spectrum health

Why are autistic people in media always displayed as the burden sibling/friend?

Why do the Neurotypicals who surround them always get so much credit for ‘putting up for them’?

Why do people still look dissatisfied when I say that I am autistic but only average at mathematics?

Why do people speak to me like a child when I tell them I am autistic?

Why do people still assume that only men/boys can have autism?

Why do people always look so surprised when they hear me speak coherently? What did they expect?

Why do I still put up with people shitting on my special interest?

Why do people think it is okay to make a really loud noise when I say I am oversensitive, to test it out?

Why are we shown as 'different and less’ rather than 'equal but different’?

Why are we invalidated constantly, but when we have an opinion we are suddenly 'too autistic’ for it to count?

Why should I even have to ask these questions?

Attention

autism/Asperger’s are NOT mental illnesses, they are neurological disorders so please stop calling them mental illnesses. it’s NEUROLOGICAL.

Signed, someone with ASD that’s really fucking tired of people calling themselves “mentally ill” by classifying autism/Asperger’s as a mental illness.

Trust me. I’ve seen doctors and paediatricians and psychiatrists and therapists and all of them say that this is a NEUROLOGICAL DISORDER, not a mental illness.

Maybe I'm just another offended Tumblr user but..

I think it’s really lame when people use the words “psycho” “psychotic” “crazy” “schizo” as an edgy trend??? Such as “cute but psycho” and when people pair one of those terms with Their names such as “Verena Schizophrenia”
Like I don’t know what people think is so glamorous and trendy about being mentally ill, but as a lover of horror and dark romanticism myself, I assure you, it isn’t that. psychosis isn’t edgy little gifs of a beautiful girl pulling her hair. Schizophrenia is a living nightmare and it has ruined a huge part of my life and changed the way I will view life and function forever… I know I can’t change what people do and how people think but I just don’t understand it???

anonymous asked:

I just found out I may have autism and I feel alone my sister is supportive but doesn't understand and the only person I related too is now in college can I get some comfort from Garnet?


Garnet: 

I know it seems scary, but being diagnosed with autism is no reason to worry. ASD is actually very common, and as many as 1 in 68 people are affected by it.

You are not alone in this. Over 3 million Americans have some form of Autism Spectrum Disorder!

There are many communities both online and off that you can reach out to, and they would be more than happy to talk with you about your feelings and fears.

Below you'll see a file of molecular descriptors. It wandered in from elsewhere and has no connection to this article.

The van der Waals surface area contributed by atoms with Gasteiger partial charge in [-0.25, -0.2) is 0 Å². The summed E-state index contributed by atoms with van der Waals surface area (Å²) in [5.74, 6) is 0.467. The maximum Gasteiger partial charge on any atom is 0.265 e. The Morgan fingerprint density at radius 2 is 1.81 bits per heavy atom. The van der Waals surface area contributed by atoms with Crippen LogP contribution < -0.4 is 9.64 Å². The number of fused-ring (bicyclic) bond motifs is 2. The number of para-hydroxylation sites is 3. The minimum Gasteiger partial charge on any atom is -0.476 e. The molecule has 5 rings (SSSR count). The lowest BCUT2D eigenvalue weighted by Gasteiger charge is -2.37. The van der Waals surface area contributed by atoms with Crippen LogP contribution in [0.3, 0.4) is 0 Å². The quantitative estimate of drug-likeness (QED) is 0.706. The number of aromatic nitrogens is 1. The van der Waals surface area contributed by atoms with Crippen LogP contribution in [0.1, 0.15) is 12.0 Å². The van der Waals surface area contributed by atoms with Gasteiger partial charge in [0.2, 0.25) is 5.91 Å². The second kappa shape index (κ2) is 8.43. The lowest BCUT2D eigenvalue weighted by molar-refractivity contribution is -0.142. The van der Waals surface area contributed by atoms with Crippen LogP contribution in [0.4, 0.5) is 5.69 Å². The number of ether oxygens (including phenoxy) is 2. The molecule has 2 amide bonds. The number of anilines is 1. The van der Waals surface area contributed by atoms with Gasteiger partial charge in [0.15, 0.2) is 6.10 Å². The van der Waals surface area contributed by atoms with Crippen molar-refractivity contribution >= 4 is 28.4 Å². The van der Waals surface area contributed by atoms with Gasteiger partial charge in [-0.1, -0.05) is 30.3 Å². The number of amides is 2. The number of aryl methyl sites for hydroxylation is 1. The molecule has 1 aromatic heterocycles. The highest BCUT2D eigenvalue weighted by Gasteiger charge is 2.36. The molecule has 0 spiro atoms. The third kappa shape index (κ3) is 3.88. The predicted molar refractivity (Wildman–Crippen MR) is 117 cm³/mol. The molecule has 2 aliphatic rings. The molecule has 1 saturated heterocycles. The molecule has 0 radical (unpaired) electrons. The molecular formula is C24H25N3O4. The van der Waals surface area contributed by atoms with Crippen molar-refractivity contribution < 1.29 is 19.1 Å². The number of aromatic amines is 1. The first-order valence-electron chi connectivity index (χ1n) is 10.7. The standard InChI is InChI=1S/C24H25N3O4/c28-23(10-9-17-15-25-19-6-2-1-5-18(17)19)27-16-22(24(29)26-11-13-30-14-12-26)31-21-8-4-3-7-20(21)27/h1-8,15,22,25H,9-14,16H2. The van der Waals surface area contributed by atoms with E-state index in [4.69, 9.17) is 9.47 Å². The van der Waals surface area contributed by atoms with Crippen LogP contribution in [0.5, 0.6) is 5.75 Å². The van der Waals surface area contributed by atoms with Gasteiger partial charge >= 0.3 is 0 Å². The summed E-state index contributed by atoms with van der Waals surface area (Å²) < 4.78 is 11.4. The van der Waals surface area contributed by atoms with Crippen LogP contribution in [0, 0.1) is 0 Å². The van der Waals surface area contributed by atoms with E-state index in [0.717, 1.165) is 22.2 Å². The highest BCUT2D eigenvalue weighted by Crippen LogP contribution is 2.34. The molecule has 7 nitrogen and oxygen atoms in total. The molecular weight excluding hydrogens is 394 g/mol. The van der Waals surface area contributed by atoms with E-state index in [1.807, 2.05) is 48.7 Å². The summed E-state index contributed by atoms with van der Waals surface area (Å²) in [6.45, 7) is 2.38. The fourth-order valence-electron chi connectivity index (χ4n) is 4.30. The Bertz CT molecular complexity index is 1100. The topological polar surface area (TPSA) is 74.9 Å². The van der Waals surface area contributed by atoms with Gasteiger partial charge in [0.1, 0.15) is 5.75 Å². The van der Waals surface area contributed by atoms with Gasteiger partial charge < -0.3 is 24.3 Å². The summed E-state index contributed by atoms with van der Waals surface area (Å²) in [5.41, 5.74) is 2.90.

Most importantly, never forget that your diagnosis will never define you. You are your own person, and nothing can change that. You are not broken or wrong, you are one of a kind and you are beautiful just as you are.Don’t be afraid. You are so, so strong. 

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[3/50] – 50 Days of Productivity
May 19, 2016


Today I had the pleasure of interviewing for a pharmacy intern position at Spectrum Health’s Butterworth Hospital. Butterworth is such a beautiful hospital as is the Spectrum Health organization… I’d be so honored to work there. Of course besides this small time of getting ready and interviewing, I studied some nutrition… but only after getting drinks with Lucas’ mom. :) I definitely could’ve been more productive…

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One of my favorite venues in Grand Rapids is the Royce Auditorium at St. Cecilia Music Center downtown. It’s a place with a wonderful history, great architecture and warm tones.

These photos are from a scouting visit I made a few months ago to find textures and backdrops for a Spectrum Health campaign I’ve been working on. The location was quickly approved and we followed up a few days later and completed a photo shoot there.

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Here are a few more portraits/tear sheets from Spectrum Health’s 2012 Annual Report to the Community.

A huge project like this a highly collaborative effort with lots of people involved. I’d like to thank the following people (among others) for their talent and commitment to the project:

Kurt Dietsch: Spectrum Health Director of Brand & Creative Services, System Communications & Marketing

Jenny Seavitt: Art Director and Designer, DDM Marketing & Communications

Rebecca Boehm: Communications Coordinator, Spectrum Health

Nichole Schroeder: Account Manager, DDM Marketing and Communications

Tina Derusha: Project Manager, Brian Kelly Photography (also my left brain)

Julie Strating: Stylist Extraordinaire 

Josh Tyron: Lead Photo Assistant

James Lacroix: Second Assistant